Song of Songs 3:8

8 all of them wearing the sword, all experienced in battle, each with his sword at his side, prepared for the terrors of the night.

Read Song of Songs 3:8 Using Other Translations

They all hold swords, being expert in war: every man hath his sword upon his thigh because of fear in the night.
all of them wearing swords and expert in war, each with his sword at his thigh, against terror by night.
They are all skilled swordsmen, experienced warriors. Each wears a sword on his thigh, ready to defend the king against an attack in the night.

What does Song of Songs 3:8 mean?

John Gill's Exposition of the Bible
Song of Solomon 3:8

They all hold swords
Or a "sword" F18; the word is singular, which designs the word of God, called the sword of the Spirit, and said to be sharper than a twoedged sword, ( Ephesians 6:17 ) ( Hebrews 4:12 ) ; which everyone of the ministers of the Gospel hold in their hands; and which denotes not only their apprehension, but their retention of it, and firm adherence to it; it cleaves to them, and they to that; they and their sword cannot be parted, as Gussetius F19 observes the word signifies; these ministers could not be prevailed upon to drop it, or part with it, but retained it to the last; which shows them to be valiant men;

[being] expert in war;
in military straits, in the spiritual war against sin, Satan, and the world, in common with other Christians; and in fighting the good fight of faith, against all opposers of the doctrines of the Gospel; knowing how to use to the best advantage the spiritual sword, the Scriptures of truth, to defend the Gospel, and refute error;

every man [hath] his sword upon his thigh;
as a preparation for war, and an indication of readiness to engage in it, ( Psalms 45:3 ) ; for, being on the thigh, it is near, easy to come at, at once upon occasion, and so always in a posture of defence; all which expresses the familiar acquaintance ministers have with the word of God, its nearness, so that they can easily come at it, and furnish themselves with a sufficient proof of truth, and with proper arguments for the refutation of error. And this is done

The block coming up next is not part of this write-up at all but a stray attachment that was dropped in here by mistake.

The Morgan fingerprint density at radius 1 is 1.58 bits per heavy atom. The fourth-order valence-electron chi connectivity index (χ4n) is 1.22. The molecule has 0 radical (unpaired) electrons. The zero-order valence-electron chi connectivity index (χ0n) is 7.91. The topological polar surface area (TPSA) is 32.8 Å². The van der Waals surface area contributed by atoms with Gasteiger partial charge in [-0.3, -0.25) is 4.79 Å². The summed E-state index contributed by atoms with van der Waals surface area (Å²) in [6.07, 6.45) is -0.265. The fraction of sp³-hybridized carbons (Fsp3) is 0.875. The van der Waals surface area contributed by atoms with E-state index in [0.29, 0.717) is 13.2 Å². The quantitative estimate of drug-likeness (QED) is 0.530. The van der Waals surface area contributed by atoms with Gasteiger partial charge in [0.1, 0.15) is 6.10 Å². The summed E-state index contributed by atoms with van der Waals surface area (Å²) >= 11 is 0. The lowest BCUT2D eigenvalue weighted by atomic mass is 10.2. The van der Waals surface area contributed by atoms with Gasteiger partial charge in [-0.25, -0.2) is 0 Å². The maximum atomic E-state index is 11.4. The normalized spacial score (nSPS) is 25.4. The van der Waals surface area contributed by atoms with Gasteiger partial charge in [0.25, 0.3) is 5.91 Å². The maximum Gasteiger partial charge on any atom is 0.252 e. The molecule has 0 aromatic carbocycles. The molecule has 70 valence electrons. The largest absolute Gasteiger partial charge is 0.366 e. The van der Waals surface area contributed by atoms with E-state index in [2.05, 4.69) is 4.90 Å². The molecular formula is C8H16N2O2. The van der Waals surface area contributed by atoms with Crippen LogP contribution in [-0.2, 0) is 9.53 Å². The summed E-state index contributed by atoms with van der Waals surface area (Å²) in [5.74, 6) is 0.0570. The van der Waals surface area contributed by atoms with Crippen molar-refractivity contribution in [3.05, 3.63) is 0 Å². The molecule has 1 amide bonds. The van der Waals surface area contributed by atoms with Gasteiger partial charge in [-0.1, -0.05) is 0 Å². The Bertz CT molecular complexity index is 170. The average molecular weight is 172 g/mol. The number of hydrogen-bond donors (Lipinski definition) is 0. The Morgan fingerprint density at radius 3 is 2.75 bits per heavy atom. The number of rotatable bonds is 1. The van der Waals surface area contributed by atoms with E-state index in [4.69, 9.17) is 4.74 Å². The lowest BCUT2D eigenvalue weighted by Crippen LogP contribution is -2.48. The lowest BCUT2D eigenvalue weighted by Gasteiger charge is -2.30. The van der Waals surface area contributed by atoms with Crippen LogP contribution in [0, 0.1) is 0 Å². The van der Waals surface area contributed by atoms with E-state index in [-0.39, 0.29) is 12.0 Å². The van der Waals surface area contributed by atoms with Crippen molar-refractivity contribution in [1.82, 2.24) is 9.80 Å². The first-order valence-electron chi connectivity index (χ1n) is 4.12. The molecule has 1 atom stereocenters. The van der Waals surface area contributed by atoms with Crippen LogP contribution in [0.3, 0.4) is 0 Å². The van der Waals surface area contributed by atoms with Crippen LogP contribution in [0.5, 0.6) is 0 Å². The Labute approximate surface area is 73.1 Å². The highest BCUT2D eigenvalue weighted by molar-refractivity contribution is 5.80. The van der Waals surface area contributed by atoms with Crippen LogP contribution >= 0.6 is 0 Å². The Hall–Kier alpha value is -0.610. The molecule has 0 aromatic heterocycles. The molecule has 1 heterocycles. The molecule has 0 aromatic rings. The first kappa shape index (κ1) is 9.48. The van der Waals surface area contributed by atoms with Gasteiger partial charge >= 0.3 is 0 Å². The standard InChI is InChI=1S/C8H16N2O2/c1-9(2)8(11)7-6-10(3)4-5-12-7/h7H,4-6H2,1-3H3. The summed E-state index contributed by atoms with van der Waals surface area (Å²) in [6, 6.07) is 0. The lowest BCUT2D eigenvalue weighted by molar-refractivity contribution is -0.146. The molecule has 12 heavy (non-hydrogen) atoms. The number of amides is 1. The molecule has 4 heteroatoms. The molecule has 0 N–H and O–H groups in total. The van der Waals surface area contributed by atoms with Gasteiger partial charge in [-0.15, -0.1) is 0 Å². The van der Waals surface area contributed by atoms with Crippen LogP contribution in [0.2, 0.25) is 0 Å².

because of fear in the night:
when there is most danger; hence Cyrus considering that men are most easily taken when eating and drinking, and in the bath, and in bed, and in sleep, looked out for the most faithful men to be his bodyguard F20. By "night" or "nights" F21 may be meant the nights of desertion, temptation, affliction, and persecution; when saints are in fear of their spiritual enemies, and of being overcome and destroyed by them: now Christ has provided a guard for his people, to prevent or remove these fears, and defend them from such as would make inroads upon their faith and comfort; namely, his ministers, that by their ministerings they may be a means of securing their peace and comfort, and of freeing them from all terrible apprehensions of things; which, as it shows the safety and security of the saints, so the tender care and concern of Christ for them.


FOOTNOTES:

F18 (romfaian) Sept. "gladium", Pagninus, Junius & Tremellius, Cocceius.
F19 Ebr. Comment. p. 23.
F20 Xenophon. Cyropaedia, l. 6. c. 29.
F21 (twlylb) "in noctibus", Pagninus, Montanus, Piscator, Marckius, Michaelis.

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